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Stochastic market sharing, partial communication and collusion

  • Gerlach, Heiko

This paper analyzes the role of communication between firms in an infinitely repeated Bertrand game in which firms receive private signals of a common value i.i.d. demand shock. It is shown that firms can use stochastic, inter-temporal market sharing as a substitute for communication in low demand states. Partial communication in high demand states is sufficient to achieve the most collusive, full communication outcome and strictly dominates partial communication in low demand states. Communication in high demand states allows firms to coordinate their pricing, choose the most efficient uninformed price and avoid price wars. I demonstrate that under some conditions consumers are better off with communication among colluding firms.

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Article provided by Elsevier in its journal International Journal of Industrial Organization.

Volume (Year): 27 (2009)
Issue (Month): 6 (November)
Pages: 655-666

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Handle: RePEc:eee:indorg:v:27:y:2009:i:6:p:655-666
Contact details of provider: Web page: http://www.elsevier.com/locate/inca/505551

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  1. Joseph E. Harrington, 2005. "Optimal Cartel Pricing In The Presence Of An Antitrust Authority," International Economic Review, Department of Economics, University of Pennsylvania and Osaka University Institute of Social and Economic Research Association, vol. 46(1), pages 145-169, 02.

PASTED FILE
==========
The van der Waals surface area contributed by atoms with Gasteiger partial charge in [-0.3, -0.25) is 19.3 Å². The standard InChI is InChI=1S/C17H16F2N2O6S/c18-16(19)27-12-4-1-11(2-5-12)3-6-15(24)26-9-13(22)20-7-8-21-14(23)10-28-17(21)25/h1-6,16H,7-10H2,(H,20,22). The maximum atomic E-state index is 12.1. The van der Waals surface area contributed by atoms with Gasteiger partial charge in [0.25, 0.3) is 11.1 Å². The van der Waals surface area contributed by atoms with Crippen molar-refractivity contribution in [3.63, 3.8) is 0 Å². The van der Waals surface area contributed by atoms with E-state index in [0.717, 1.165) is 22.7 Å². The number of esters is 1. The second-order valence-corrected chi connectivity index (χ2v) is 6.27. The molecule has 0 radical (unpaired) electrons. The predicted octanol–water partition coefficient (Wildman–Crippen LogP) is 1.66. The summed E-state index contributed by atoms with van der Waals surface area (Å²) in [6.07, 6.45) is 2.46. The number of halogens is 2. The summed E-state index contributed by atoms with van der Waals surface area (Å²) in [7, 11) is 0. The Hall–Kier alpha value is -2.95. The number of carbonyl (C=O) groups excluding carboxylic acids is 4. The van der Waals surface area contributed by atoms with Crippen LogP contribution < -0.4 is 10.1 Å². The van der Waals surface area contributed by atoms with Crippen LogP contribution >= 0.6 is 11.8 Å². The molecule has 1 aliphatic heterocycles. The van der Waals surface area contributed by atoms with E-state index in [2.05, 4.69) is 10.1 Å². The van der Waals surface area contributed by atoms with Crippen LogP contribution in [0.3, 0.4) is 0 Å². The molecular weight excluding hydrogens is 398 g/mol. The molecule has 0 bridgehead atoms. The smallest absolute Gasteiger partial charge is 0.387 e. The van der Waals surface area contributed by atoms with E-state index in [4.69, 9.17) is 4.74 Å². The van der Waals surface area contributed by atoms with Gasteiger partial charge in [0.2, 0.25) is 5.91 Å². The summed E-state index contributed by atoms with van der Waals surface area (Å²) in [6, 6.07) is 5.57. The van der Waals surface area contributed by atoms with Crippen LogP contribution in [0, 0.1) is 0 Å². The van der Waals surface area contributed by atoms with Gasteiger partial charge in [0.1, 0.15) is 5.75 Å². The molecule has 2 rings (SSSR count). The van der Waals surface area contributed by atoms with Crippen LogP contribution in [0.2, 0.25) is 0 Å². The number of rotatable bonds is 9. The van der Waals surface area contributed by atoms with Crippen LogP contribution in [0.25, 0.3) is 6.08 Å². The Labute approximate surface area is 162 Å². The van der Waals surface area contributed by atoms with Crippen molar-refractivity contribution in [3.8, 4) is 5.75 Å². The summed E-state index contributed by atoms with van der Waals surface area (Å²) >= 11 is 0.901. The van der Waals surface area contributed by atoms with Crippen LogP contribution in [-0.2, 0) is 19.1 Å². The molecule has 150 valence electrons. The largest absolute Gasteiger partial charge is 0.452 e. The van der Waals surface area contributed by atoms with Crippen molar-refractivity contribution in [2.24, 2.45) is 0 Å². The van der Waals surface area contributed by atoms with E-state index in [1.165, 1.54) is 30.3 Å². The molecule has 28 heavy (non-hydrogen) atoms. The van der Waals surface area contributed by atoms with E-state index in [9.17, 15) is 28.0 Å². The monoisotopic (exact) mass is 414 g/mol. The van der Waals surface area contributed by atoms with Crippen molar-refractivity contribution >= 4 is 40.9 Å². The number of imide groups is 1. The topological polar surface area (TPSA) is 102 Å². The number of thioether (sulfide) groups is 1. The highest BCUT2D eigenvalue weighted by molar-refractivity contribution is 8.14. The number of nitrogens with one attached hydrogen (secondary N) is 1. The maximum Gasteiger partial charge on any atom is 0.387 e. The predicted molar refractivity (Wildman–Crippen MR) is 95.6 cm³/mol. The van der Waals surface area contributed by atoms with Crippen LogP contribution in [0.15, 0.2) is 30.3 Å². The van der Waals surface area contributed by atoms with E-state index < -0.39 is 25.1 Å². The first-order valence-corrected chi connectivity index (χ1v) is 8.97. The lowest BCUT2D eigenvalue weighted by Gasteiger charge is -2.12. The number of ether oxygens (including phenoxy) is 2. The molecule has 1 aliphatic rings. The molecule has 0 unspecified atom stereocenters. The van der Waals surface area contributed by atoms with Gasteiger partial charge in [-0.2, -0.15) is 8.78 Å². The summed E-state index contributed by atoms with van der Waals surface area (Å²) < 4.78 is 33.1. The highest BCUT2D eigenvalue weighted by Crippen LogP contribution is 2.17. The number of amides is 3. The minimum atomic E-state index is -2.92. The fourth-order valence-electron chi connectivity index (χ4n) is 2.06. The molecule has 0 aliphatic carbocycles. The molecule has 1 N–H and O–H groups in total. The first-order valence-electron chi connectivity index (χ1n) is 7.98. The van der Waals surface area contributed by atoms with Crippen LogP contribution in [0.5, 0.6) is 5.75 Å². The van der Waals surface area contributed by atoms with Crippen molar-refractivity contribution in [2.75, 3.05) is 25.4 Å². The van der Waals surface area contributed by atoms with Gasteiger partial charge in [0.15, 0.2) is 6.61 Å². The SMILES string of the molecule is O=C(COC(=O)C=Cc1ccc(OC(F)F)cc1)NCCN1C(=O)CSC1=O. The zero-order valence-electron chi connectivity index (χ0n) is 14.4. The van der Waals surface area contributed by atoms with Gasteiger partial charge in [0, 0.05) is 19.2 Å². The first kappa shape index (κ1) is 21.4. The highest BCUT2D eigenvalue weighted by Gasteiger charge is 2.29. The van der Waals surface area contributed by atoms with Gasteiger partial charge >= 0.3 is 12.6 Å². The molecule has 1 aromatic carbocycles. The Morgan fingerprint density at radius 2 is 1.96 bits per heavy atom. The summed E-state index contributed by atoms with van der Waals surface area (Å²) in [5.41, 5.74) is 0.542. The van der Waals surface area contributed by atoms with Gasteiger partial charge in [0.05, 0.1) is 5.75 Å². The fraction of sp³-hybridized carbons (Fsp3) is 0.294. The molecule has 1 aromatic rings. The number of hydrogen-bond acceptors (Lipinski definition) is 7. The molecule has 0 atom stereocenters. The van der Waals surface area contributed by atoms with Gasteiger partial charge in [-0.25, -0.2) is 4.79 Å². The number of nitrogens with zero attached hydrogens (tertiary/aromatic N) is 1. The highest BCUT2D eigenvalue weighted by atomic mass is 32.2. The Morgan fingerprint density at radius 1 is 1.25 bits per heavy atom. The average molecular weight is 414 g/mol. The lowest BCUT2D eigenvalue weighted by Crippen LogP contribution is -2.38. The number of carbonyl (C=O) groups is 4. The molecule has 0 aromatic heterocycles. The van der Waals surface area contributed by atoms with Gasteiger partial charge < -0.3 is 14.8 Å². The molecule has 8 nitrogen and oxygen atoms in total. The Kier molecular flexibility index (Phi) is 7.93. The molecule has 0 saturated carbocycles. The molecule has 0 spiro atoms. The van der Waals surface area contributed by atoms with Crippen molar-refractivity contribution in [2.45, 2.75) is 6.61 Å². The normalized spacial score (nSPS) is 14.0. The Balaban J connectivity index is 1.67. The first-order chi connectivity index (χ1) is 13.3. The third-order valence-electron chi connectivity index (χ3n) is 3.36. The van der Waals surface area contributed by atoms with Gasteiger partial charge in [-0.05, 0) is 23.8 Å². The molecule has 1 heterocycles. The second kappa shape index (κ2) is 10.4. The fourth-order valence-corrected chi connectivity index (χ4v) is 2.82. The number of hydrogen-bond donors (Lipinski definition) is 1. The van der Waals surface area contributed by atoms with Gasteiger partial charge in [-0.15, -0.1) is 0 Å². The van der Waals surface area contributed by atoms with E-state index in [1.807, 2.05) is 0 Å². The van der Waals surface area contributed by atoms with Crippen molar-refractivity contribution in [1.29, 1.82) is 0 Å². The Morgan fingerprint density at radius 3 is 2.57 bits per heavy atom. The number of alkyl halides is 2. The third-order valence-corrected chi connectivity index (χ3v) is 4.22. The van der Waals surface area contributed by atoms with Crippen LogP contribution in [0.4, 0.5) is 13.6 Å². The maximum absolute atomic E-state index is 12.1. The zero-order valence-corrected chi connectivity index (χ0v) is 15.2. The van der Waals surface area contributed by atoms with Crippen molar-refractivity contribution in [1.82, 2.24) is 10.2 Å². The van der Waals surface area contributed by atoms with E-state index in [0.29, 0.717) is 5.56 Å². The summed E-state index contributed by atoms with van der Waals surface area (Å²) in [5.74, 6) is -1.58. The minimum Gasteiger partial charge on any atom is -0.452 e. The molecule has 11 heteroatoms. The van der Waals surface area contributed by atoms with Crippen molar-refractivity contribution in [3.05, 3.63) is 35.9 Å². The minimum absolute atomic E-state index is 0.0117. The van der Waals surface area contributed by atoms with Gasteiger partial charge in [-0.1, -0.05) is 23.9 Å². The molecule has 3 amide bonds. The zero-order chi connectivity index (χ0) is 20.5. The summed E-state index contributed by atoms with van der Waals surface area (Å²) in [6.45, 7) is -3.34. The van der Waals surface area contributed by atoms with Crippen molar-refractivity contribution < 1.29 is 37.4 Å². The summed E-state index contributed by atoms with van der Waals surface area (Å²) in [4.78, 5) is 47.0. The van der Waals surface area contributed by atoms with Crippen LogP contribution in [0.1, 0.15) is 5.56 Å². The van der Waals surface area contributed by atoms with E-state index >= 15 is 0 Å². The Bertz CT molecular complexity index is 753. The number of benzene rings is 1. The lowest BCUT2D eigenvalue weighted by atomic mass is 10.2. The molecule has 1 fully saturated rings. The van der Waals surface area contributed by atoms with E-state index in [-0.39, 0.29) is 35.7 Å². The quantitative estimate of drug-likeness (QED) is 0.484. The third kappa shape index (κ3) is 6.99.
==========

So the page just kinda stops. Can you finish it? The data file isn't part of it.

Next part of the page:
2. Kai-Uwe Kühn, 2001. "Fighting collusion by regulating communication between firms," Economic Policy, CEPR;CES;MSH, vol. 16(32), pages 167-204, 04.
  3. Edward J Green & Robert H Porter, 1997. "Noncooperative Collusion Under Imperfect Price Information," Levine's Working Paper Archive 1147, David K. Levine.
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  7. Heiko Gerlach, 2005. "Stochastic Market Sharing, Partial Communication and Collusion," Industrial Organization 0501009, EconWPA, revised 23 Mar 2006.
  8. repec:cup:cbooks:9780521816632 is not listed on IDEAS
  9. Abreu, Dilip & Pearce, David & Stacchetti, Ennio, 1990. "Toward a Theory of Discounted Repeated Games with Imperfect Monitoring," Econometrica, Econometric Society, vol. 58(5), pages 1041-63, September.
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  12. Abreu, Dilip & Pearce, David & Stacchetti, Ennio, 1986. "Optimal cartel equilibria with imperfect monitoring," Journal of Economic Theory, Elsevier, vol. 39(1), pages 251-269, June.
  13. Glenn Ellison, 1994. "Theories of Cartel Stability and the Joint Executive Committee," RAND Journal of Economics, The RAND Corporation, vol. 25(1), pages 37-57, Spring.
  14. Susan Athey & Kyle Bagwell & Chris Sanchirico, 1998. "Collusion and Price Rigidity," Working papers 98-23, Massachusetts Institute of Technology (MIT), Department of Economics.
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  16. Rotemberg, Julio J & Saloner, Garth, 1986. "A Supergame-Theoretic Model of Price Wars during Booms," American Economic Review, American Economic Association, vol. 76(3), pages 390-407, June.
  17. Corsetti, Giancarlo & Devereux, Michael P. & Guiso, Luigi & Hassler, John & Saint-Paul, Gilles & Sinn, Hans-Werner & Sturm, Jan-Egbert & Vives, Xavier, 2010. "The European economy," Munich Reprints in Economics 20104, University of Munich, Department of Economics.
  18. Michihiro Kandori & Hitoshi Matsushima, 1998. "Private Observation, Communication and Collusion," Econometrica, Econometric Society, vol. 66(3), pages 627-652, May.
  19. repec:cup:cbooks:9780521016919 is not listed on IDEAS
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